As a keen political observer, I have always been amused by the drama generated whenever Members of Parliament in African countries try to ask for a pay rise.
In 2011 right after the elections, Ugandan MPs asked for a pay rise. This stirred up a lot of debate and sentiments among the citizens at the time. In Rwanda, MPs too felt they needed a higher pay and true to their nature, they justified their request by claiming that;
- Their then salary didn’t fit their status as MPs compared to regional counterparts
- The money is too little for them to save anything by the end of the month
They eventually got the pay rise requested.
In Tanzania, the consolidated pay of an MP is estimated at US$ 14,000.
Now to the most recent saga that has taken up a lot of media attention in Kenya. The newly elected MPs did the obvious and wanted their pay revised right from the onset. This put them on a collision course with the civil society, their very voters and even the Executive.
The jostling began and mind games took centre stage to culminate in a settlement that may not exactly be a win-win. Civil Society activists did however seem to play a big role judging by their continued protests.
While I am a great sympathizer of the general public and the burden we go through to ensure that we keep the state’s bureaucratic systems afloat, on the issue of MPs and their salaries in Africa, I think they deserve as high a pay as possible.
Before you pull out your claws to scratch my face, I want you to take off your urbanville hut, transplant yourself to that rural locale where your roots are traced. In my case it is Kachongha village in Butaleja District, Uganda. Every time am there, I see people mobbing politicians, asking for their pound of flesh like it is the responsibility of these representatives to take care of their domestic affairs. Each time I attend a burial, a politician more so the MP must contribute. The average I have seen being contributed is US$ 40 (Approx UShs 100,000=). In a week, this MP must contribute to at least 10 burials in his constituency. To save on physical effort spent attending these burials, the MP has a Burial Personal Assistant (whom he pays) that spends their time shuttling around all the homes in the county that have lost their loved ones. He/she needs to be facilitated with transport to achieve that.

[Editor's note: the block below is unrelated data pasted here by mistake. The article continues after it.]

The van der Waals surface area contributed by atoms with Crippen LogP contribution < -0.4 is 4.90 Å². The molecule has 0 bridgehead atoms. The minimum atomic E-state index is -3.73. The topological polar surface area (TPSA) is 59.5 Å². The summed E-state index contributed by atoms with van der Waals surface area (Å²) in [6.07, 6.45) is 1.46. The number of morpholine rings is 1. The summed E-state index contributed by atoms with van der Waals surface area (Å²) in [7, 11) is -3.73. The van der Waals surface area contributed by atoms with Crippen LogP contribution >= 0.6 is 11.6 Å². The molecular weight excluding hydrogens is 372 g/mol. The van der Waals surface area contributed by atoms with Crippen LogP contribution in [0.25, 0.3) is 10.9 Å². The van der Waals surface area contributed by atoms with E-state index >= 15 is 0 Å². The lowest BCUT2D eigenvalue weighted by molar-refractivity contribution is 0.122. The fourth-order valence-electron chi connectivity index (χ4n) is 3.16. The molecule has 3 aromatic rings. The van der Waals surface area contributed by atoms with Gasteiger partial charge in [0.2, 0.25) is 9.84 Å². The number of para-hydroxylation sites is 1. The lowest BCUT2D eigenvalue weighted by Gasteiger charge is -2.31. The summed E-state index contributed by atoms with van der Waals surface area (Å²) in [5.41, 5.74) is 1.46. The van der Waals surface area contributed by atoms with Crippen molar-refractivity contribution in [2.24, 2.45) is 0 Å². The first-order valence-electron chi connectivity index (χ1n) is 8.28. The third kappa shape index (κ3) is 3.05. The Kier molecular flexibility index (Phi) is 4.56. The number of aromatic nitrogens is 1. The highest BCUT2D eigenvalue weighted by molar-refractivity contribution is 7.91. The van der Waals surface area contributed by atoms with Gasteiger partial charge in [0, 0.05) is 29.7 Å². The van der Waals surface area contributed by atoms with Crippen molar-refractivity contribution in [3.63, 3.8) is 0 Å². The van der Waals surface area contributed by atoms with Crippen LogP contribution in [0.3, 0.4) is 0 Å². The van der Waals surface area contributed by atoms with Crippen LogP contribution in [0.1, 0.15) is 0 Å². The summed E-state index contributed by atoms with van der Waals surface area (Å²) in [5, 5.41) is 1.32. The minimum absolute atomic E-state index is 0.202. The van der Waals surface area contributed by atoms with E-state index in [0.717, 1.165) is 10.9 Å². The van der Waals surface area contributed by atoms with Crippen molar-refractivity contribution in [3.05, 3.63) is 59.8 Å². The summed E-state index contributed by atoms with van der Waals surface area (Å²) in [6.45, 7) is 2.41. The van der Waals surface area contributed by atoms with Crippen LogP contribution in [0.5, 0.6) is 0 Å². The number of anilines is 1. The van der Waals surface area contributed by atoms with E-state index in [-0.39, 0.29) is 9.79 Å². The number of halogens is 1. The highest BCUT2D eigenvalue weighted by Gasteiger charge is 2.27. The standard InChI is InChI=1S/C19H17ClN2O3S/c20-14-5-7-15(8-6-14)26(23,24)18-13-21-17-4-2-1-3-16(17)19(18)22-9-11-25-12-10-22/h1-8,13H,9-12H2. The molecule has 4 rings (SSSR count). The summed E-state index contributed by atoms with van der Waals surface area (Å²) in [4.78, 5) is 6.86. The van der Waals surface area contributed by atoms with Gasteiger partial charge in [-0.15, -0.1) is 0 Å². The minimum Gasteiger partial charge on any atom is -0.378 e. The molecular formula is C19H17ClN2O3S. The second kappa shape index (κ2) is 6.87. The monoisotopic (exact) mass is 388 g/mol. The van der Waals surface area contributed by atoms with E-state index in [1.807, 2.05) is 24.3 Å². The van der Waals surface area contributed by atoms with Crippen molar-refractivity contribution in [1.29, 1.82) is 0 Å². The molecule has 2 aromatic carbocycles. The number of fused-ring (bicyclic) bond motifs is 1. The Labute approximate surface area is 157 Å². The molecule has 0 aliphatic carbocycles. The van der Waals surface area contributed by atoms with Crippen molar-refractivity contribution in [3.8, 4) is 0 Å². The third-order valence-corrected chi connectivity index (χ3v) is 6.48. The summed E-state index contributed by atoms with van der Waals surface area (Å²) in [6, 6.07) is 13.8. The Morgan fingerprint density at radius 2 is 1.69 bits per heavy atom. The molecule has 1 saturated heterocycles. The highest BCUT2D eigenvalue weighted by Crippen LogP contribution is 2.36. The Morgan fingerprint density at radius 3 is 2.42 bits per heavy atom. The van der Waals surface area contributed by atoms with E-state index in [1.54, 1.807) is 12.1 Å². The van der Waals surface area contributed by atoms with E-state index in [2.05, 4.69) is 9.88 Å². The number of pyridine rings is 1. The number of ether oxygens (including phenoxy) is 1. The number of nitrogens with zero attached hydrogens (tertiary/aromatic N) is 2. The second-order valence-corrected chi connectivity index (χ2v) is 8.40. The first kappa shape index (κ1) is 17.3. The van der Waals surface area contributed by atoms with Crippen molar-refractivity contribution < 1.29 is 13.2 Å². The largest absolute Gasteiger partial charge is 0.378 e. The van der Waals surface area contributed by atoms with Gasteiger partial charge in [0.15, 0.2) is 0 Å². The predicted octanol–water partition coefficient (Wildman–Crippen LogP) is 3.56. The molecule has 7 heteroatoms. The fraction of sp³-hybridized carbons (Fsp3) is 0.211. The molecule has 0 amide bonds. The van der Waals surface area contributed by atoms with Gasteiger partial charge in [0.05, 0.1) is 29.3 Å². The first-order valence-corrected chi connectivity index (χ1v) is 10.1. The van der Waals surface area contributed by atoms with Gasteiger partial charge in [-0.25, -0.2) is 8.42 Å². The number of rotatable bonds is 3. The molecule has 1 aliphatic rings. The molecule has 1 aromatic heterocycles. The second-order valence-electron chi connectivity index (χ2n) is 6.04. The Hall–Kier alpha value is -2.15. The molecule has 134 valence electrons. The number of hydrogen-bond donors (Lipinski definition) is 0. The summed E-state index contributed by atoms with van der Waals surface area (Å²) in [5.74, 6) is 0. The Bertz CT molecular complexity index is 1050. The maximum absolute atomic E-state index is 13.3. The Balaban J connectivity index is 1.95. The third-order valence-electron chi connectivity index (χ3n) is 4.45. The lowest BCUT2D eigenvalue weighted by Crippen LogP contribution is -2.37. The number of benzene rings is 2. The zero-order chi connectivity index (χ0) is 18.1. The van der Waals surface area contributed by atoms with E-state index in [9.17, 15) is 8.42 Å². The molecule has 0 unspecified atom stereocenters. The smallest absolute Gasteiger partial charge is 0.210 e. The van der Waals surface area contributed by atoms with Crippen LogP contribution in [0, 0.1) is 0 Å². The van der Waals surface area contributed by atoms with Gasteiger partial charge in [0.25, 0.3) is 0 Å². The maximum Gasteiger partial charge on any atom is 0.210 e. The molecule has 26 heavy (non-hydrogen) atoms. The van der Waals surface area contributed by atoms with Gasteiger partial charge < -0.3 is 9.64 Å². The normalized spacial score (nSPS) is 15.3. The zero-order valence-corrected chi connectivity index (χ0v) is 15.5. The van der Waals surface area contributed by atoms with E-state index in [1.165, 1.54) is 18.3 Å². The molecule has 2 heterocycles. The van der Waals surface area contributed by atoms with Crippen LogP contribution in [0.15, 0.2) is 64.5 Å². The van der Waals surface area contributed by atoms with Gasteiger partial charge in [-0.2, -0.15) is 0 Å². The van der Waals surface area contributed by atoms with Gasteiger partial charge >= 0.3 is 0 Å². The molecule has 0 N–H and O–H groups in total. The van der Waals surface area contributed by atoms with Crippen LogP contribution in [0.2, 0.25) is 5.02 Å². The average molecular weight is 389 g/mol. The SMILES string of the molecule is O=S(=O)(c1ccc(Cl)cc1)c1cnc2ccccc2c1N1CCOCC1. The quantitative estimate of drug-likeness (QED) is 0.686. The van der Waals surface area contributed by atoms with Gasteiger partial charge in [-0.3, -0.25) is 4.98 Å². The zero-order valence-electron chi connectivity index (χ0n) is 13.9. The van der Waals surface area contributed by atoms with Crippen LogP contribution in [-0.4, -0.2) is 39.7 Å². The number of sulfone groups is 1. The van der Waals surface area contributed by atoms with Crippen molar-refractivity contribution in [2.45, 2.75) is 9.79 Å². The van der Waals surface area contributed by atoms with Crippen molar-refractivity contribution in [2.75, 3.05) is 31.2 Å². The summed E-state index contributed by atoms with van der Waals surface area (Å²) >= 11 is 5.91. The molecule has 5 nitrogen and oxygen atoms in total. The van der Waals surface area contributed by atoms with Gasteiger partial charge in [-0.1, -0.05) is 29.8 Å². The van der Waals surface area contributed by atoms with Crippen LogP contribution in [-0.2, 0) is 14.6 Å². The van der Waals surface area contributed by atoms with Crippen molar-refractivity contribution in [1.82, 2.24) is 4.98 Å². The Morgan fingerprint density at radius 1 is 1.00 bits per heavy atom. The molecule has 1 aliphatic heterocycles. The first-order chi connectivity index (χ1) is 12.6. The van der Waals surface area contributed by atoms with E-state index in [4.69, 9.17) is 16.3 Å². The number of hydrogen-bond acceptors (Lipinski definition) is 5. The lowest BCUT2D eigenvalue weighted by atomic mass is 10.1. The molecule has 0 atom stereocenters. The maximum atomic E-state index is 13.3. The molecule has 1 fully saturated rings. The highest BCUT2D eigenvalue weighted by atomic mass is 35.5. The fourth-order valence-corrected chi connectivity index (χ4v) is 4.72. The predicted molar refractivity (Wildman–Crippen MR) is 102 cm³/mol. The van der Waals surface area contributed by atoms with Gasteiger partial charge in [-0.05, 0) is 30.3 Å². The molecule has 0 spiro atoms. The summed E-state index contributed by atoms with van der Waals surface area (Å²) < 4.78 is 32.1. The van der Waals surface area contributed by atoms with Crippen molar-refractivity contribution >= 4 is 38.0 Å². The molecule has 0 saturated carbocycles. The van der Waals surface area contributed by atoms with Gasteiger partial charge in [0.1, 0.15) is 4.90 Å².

A friend of mine once visited a reknowned Politician from Busoga region on a Saturday and was amazed at the procession of Namugongo Pilgrimage proportions that he saw outside the gate of his home. People had began lining up as early as 6am waiting for a chance to meet this MP and vent out their problems hoping for an instant solution. Issues presented among others were; school fees requests, jobs, business loans, arbitration, requests to release jailbirds, Wedding contributions, divorce settlements, food, clothing e.t.c. The MP later told him that his Saturdays are always characterized that way.
So, imagine such an MP is earning US$ 10,000 a month and the people he represents extract directly from him not less than US$ 3000 per week, how much is he left with? This same MP has a family and lots of personal expenses to take care of too. Remember ‘Mirror, Mirror on the wall’?
The request for salary increases by our MPs is a reflection of the society they serve. While it is our right to criticize them, we seem to be the same people perpetuating such tendencies that lead these representatives of ours to take corrective action. Urban folk may not ask a penny from their MP but most rural folk are ‘Guilty as Charged’.
As a society we have descended into a state where we sacrifice collective benefit for individual gain. We prefer to be given a 50 dollar handout as opposed to having the public road repaired. We vote people based on how personally they have addressed our needs as opposed to the communal achievements. We have either conveniently forgotten or become ignorant about the constitutional roles and expectations of our leaders. This is why you find MPs who build schools, health centres and erect boreholes winning elections. Wherever they get this money from, they need to replace. So, if they aren’t going to steal, then the only logical source would be their salaries in the August house.
I personally pity any African Member of Parliament who earns a salary less than US$ 200,000= per annum. The weight of misplaced expectations by the electorate on this continent is so much that it partially leads to the endemic corruption that is charcteristic of these leaders of ours.
Back to the Kenyan issue, I believe that the MPs were fair in their demand for KShs 800,000= as salary per month and the only mistake they made was not to breakdown their justification for the various centres of power to appreciate their challenges. Next time, these MPigs should borrow a leaf from their Rwandese counterparts who got their requested raise without a hussle.
And don’t get me started on the rationale of such high income inequalities. That is an argument for another day.